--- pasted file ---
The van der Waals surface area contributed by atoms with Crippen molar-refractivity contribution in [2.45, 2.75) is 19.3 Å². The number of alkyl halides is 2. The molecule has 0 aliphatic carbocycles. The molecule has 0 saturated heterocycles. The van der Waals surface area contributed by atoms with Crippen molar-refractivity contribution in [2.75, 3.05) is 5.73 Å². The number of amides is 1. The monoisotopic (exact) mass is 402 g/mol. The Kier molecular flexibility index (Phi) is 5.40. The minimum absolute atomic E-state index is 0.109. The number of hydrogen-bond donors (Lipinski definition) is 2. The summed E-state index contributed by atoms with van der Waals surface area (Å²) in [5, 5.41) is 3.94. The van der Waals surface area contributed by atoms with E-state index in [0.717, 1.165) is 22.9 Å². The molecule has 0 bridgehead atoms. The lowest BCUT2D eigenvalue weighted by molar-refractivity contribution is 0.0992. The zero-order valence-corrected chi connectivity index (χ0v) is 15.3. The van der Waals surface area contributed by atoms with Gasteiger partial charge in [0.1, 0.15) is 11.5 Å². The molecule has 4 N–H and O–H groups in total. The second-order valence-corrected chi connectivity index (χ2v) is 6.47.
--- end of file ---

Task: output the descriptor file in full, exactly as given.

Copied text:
The van der Waals surface area contributed by atoms with Crippen molar-refractivity contribution in [2.45, 2.75) is 19.3 Å². The number of alkyl halides is 2. The molecule has 0 aliphatic carbocycles. The molecule has 0 saturated heterocycles. The van der Waals surface area contributed by atoms with Crippen molar-refractivity contribution in [2.75, 3.05) is 5.73 Å². The number of amides is 1. The monoisotopic (exact) mass is 402 g/mol. The Kier molecular flexibility index (Phi) is 5.40. The minimum absolute atomic E-state index is 0.109. The number of hydrogen-bond donors (Lipinski definition) is 2. The summed E-state index contributed by atoms with van der Waals surface area (Å²) in [5, 5.41) is 3.94. The van der Waals surface area contributed by atoms with E-state index in [0.717, 1.165) is 22.9 Å². The molecule has 0 bridgehead atoms. The lowest BCUT2D eigenvalue weighted by molar-refractivity contribution is 0.0992. The zero-order valence-corrected chi connectivity index (χ0v) is 15.3. The van der Waals surface area contributed by atoms with Gasteiger partial charge in [0.1, 0.15) is 11.5 Å². The molecule has 4 N–H and O–H groups in total. The second-order valence-corrected chi connectivity index (χ2v) is 6.47.